Reserved, honourable Mr Malik. You wouldn't notice him in a Nairobi street - except, perhaps, to comment on his carefully sculpted comb-over - but beneath his unprepossessing exterior lie a warm heart and a secret passion. Not even his friends at the Asadi Club know it, but Mr Malik is head-over-heels in love with the leader of the Tuesday-morning bird walk of the East African Ornithological Society, Rose Mbikwa.
With Mr Malik hesitantly plans how he will ask Rose to the annual Hunt ball, flashy Harry Kahn arrives in town and makes it clear that he too has Rose in his sights. When Mr Malik blurts out his feelings at the club a wager is set - whoever sees the most birds in a week will ask Rose to the ball.
With boats, planes and guides to get him to the choicest birdwatching spots in Kenya, Harry Khan's soon noting down everything from peral-breasted swallows to spur-winged plovers. But Mr Malik's not so easily beaten and with unorthodox methods and far-flung adventures of his own, he's determined to stay in the game.
Some time ago I read a couple of reviews for this book, and I definitely remember leaving a comment on at least one review. I wish I could remember whose blog it was but I can't. If I could, I would like to thank them for introducing me to this delightful little book! It was an added bonus to find out that the author, whilst English by birth, has been living in Australia for many years. We quite regularly claim people born in other countries as our own, so yay, I read an Aussie author! Go me!
I was going to try and talk a little bit about the book before I started making the almost inevitable comparisons to Alexander McCall Smith's No 1 Ladies Detective Agency books, but I find that I really can't because the pace, and the style are quite similar. I would point out though, that this is no copy cat type situation like we see so often in book trends (for example, can anyone say altered Austen works that we have loads of at the moment).
So let's look at the differences and similarities. At first glance, the setting is similar, but that is a somewhat superficial similarity given that the AMS books take place in Botswana in southern Africa, and this book takes place in Kenya on the eastern coast of Africa. For me the AMS books have a very laid back pace, a lovely mellow tone to them. Whilst in this book the pacing was similar, the humour was a bit earthy, more bitey if you know what I mean (as an example, there was quite a long section where the men of the club were discussing how many times people fart in a day and a scene where one of the minor characters was duped into taking his clothes off). Whereas I smile contentedly at an AMS book, in this one I laughed out loud several times!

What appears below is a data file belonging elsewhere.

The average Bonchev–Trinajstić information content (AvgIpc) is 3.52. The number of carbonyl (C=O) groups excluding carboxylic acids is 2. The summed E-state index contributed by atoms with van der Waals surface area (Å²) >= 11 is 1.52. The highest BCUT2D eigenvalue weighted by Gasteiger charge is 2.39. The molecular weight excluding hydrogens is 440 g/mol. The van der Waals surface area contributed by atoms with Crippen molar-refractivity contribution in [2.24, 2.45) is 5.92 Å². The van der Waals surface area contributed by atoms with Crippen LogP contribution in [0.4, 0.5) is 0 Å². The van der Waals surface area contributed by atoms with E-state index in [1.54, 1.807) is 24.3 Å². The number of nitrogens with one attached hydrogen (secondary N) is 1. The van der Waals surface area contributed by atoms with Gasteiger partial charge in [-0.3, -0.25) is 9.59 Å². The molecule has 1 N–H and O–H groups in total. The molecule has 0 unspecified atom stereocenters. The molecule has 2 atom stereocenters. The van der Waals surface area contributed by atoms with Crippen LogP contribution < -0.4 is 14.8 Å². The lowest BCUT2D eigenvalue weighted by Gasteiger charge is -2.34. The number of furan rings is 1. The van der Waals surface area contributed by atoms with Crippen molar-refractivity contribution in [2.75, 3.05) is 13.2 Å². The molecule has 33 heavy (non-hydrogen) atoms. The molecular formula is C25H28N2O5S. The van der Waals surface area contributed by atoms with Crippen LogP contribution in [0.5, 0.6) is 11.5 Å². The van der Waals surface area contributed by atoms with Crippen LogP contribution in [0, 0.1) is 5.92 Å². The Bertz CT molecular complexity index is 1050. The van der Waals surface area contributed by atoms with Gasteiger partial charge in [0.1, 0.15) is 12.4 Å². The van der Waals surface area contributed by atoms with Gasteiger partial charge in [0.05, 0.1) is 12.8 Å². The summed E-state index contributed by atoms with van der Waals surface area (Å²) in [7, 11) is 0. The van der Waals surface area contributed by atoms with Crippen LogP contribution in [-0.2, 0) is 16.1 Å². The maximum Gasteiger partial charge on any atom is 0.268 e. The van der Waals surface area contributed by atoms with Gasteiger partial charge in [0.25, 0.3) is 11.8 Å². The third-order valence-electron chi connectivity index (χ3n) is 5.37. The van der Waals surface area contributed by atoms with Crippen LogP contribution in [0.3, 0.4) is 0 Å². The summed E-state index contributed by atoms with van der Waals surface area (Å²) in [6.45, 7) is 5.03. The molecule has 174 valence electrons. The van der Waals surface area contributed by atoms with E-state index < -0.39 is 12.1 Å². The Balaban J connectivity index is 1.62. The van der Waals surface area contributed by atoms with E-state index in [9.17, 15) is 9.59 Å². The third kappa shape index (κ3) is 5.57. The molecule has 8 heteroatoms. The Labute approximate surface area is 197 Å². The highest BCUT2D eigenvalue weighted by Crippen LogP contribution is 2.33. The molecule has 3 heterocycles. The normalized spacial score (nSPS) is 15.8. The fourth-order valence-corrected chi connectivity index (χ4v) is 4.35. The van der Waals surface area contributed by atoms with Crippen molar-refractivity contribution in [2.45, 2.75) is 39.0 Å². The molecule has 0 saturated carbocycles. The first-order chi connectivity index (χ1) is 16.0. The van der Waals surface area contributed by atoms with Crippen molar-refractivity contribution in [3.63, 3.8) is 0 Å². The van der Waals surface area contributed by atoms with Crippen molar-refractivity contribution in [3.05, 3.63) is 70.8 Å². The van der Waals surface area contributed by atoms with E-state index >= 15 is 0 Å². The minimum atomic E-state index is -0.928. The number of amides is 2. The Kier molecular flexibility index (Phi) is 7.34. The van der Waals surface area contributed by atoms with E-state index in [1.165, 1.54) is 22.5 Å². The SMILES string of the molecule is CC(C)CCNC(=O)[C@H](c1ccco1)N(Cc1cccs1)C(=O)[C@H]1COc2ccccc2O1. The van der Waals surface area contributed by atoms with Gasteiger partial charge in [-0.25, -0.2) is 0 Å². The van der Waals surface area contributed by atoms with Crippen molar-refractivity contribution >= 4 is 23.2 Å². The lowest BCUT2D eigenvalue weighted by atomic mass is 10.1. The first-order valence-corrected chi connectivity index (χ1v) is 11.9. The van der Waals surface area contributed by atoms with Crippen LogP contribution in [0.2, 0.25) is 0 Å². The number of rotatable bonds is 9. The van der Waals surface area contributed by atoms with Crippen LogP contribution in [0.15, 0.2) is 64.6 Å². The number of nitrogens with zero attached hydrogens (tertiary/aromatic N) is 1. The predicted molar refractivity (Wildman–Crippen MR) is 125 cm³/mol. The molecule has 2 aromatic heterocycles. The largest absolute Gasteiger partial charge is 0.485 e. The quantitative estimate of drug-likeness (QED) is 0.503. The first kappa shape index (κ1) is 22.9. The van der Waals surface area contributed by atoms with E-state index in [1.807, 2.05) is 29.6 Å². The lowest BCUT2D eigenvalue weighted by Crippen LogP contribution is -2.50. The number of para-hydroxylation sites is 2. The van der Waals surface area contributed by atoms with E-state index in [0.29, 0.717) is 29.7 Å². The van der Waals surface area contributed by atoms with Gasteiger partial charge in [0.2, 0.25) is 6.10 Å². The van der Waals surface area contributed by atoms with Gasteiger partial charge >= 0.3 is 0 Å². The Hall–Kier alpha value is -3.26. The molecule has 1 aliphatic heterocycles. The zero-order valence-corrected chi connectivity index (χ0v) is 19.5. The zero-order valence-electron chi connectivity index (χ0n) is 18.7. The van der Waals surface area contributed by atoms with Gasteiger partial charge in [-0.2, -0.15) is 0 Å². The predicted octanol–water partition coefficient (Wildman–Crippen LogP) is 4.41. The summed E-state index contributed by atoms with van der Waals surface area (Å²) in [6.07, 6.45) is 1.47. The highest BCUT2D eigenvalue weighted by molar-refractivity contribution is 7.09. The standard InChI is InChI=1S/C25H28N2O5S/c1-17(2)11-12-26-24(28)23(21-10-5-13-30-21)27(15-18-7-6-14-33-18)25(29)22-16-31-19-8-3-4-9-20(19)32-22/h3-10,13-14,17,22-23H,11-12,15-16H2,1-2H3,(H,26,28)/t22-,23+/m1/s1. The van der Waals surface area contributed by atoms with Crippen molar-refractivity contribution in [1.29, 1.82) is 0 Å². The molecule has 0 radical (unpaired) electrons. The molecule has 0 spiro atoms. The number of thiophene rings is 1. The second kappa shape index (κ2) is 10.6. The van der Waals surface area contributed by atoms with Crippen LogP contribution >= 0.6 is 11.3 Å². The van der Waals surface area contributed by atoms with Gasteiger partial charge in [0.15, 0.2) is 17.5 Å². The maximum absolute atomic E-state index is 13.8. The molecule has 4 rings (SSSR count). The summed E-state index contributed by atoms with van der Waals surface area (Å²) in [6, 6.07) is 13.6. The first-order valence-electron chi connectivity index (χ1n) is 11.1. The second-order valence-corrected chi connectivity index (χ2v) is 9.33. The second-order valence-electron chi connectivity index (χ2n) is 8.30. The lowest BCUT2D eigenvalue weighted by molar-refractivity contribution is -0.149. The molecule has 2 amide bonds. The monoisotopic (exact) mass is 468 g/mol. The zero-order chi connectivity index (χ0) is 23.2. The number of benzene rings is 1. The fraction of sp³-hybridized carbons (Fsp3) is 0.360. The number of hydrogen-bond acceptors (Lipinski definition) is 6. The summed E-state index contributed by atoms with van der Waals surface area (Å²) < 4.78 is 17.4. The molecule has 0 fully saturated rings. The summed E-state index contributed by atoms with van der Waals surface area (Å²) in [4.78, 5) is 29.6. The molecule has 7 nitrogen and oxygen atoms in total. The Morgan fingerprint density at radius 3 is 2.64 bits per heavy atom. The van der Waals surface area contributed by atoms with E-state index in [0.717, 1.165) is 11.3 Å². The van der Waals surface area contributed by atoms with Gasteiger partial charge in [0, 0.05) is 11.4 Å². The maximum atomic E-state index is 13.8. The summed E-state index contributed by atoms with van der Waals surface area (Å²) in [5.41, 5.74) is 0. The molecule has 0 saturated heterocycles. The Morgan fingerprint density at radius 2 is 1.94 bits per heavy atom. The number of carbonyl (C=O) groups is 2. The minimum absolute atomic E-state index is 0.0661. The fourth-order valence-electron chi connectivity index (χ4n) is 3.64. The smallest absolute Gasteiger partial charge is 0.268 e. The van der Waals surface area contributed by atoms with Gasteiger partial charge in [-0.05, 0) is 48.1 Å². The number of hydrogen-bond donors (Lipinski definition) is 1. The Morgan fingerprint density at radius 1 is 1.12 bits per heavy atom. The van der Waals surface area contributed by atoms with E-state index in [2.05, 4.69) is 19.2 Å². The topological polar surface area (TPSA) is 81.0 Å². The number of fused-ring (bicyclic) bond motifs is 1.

Where the main character in the Ladies Detective Agency books is an African lady of traditional build, our main character in this book is a funny little balding man with a 'carefully sculpted combover' of Indian descent who lives in Nairobi. Where there is a lot of focus on the loss of traditional African values in the AMS books, here we are almost looking at the ex pat experience, the individual communities that develop within a city and the cross culture relationships.
Enough of the comparisons. What about the story?
Our story opens when we meet Mr Malik as he attends the Tuesday morning bird walk run by the East African Ornithologial Society, and led by the lovely Rose Mbikwa. Mr Malik is a widower who has been in love with Rose for quite some time. She was a young white lady who came to Africa, fell in love with a Kenyan and stayed, even after she was widowed in suspicious circumstances. Mr Malik is trying to gather up the courage to ask Rose to attend the Hunt Ball with him, but he soon feels as though he has no chance when flashy Harry Khan turns up at the bird walk. Harry had tormented our man through school and so when Harry announces that he is going to ask Rose to the ball, Mr Malik was sure that his chance was pretty much gone. When he says as much his colleagues at the Asadi club come up with a bet. Whoever sees the most birds in a week get to ask Rose to the ball.
With Harry able to access planes, boats and other transport to get him to all the best bird watching spots in Kenya, Mr Malik didn't seem to have much of a chance at all. His chances are further diminished when he has car trouble, and his notebook is stolen.
At first glance, there is nothing much all that interesting about Mr Malik, but the author skilfully builds layers into his character, slowly revealing the compassionate, charitable, clever man underneath the unprepossessing exterior. It is a delight to discover each new truth about Mr Malik.
At 200 pages, this is not a long book by any stretch of the imagination. It would be a perfect change of pace book to read between heavier novels. The narrator is an unnamed third person, kind of an all seeing, all knowing character. Whilst this is not necessarily a point of view that I regularly read, for the most part the technique was used well in this book. There were a couple of moments where I was left wondering why this different voice was telling the tale, but for the most part it added to the story, not impeded.
The end of the book gives a tidy resolution, but I would love to revisit the characters in a future read. There is a delicious little hook about one of Mr Malik's nicknames from school that I would love to know the answer of where it came from! I think I read somewhere that Nicholas Drayson is working on a sequel. I will definitely be going out of my way to read it!
If you enjoy reading the Ladies Detective Agency novels then give this one a go. If you haven't read them, then I would still recommend this book for those times when you just want a short, enjoyable and fun read!